Ogawa exploits the psychological complexity of this bizarre situation to impressive effect, overlaying its natural tension with sexual ambiguity and a sense that the lines between safety and captivity are being blurred. Interspersed with the narrator’s account of the difficulties of keeping her clandestine housemate hidden, fed, watered and entertained are excerpts from her own novel, which appears to be swinging wildly into a terrifying story of Bluebeard-style abduction: “I had imagined that the two of them, bound by a warmer and more ordinary affection, would wander off to search for her voice at a typewriter factory or in a lighthouse at the end of a cape or in a morgue or in the storage room of a stationer’s, but somehow things had ended up like this.”
‘I sometimes wonder what was disappeared first — among all the things that have vanished from the island,’ reflects the narrator. As a child, she would sit in the riverside studio belonging to her mother, a sculptor, examining objects that no longer existed: a bell, a ribbon, a perfume bottle. Yet she has no memory of them, and she will learn that to remember can be fatal.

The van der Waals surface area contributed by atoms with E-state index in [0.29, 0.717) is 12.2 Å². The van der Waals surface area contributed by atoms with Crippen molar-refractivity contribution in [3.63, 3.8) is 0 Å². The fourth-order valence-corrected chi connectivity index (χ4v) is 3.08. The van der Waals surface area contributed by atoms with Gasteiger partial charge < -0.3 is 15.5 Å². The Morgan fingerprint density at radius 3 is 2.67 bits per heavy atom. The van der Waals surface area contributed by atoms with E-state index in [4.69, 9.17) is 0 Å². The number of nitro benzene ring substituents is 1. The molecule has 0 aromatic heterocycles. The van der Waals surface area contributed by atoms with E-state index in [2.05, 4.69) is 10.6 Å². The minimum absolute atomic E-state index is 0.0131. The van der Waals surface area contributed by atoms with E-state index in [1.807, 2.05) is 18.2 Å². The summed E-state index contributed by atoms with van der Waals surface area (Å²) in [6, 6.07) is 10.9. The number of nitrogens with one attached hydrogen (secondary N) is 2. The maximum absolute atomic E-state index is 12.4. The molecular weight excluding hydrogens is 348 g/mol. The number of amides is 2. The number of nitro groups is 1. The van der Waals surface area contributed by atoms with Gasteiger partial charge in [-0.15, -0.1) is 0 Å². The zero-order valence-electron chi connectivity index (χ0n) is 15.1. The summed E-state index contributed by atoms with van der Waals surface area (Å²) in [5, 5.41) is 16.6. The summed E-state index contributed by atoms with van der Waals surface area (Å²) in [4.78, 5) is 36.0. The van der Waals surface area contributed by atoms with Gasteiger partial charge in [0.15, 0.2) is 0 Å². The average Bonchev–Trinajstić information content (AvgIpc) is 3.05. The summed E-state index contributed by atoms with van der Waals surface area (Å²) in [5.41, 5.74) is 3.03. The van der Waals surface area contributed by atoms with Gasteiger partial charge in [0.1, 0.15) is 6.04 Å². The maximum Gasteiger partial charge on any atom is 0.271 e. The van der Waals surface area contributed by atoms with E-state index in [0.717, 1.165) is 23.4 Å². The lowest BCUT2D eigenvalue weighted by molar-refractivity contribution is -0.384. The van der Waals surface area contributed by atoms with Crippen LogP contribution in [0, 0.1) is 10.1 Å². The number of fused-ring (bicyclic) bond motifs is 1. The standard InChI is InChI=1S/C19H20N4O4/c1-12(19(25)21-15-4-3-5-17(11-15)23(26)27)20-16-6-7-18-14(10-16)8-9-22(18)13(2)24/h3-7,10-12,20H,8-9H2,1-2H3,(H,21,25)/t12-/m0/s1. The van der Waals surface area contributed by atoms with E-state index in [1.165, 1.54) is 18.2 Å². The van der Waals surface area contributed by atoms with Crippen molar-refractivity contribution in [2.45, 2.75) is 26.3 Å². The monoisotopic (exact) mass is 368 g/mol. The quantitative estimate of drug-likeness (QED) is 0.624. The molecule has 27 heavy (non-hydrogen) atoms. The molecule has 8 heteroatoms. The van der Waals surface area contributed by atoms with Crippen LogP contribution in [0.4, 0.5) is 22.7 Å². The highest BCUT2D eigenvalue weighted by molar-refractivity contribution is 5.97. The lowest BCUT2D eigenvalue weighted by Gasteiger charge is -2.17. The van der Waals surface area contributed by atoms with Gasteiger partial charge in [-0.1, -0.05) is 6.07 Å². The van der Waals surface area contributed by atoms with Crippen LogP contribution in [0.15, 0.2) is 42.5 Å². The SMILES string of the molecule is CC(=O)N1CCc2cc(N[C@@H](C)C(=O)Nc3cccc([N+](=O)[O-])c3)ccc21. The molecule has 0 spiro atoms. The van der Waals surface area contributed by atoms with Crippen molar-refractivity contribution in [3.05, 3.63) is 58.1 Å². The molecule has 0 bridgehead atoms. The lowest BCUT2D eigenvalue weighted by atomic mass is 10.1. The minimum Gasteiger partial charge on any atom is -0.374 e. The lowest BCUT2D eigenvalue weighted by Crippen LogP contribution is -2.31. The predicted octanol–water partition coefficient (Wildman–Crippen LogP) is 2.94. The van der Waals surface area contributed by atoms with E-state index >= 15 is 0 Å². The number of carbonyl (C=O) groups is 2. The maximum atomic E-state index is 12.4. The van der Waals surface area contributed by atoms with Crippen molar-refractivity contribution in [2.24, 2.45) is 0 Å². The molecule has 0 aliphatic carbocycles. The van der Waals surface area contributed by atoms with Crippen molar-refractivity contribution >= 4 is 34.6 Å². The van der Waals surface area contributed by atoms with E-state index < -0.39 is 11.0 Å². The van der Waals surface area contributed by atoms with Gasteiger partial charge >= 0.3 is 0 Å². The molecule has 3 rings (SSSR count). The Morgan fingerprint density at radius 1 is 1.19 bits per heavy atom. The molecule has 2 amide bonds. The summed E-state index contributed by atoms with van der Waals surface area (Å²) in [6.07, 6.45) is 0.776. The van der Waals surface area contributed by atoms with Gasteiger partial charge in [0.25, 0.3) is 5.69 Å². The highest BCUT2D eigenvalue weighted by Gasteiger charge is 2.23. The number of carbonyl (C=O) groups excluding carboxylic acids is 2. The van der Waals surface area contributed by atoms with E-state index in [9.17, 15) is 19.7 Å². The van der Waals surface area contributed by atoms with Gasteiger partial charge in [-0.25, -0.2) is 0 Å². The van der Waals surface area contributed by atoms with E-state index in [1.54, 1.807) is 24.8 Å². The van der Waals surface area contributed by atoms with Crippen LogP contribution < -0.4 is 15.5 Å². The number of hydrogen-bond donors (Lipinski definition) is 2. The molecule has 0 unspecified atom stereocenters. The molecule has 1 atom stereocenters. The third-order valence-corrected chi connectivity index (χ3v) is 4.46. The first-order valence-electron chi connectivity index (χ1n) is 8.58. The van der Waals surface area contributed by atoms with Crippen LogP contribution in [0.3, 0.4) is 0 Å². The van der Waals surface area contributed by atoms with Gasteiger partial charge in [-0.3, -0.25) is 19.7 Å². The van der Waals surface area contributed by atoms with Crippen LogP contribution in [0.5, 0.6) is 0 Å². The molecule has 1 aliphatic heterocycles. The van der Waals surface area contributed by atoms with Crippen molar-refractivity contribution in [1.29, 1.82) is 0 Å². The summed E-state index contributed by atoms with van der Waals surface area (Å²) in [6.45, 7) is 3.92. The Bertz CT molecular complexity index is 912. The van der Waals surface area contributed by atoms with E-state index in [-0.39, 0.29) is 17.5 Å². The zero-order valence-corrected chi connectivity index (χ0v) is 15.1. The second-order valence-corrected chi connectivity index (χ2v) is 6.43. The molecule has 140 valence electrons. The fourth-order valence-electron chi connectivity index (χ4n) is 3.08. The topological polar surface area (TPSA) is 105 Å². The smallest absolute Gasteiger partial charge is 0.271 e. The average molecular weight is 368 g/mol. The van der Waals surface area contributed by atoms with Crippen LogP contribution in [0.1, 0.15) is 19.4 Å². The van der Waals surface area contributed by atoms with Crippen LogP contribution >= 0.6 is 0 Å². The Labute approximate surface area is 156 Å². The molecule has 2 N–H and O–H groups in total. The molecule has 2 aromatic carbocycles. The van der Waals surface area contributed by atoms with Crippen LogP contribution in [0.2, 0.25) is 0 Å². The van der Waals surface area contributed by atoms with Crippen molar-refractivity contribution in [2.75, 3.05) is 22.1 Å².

Ogawa’s elegant, haunting novel comes with an urgent message: ‘Important things remain important, no matter how much the world changes.’
As unsettling now as it was when it was first published twenty-five years ago, The Memory Police is both a deeply political novel and a meditation on dying. An act of resistance, it asks us not only to heed its warnings about propaganda and authoritarianism, collusion and silence, but also to strive to keep close those things authentically valuable in life.
The Memory Police is a masterpiece: a deep pool that can be experienced as fable or allegory, warning and illumination. It is a novel that makes us see differently, opening up its ideas in inconspicuous ways, knowing that all moments of understanding and grace are fleeting. It is political and human, it makes no promises. It is a rare work of patient and courageous vision.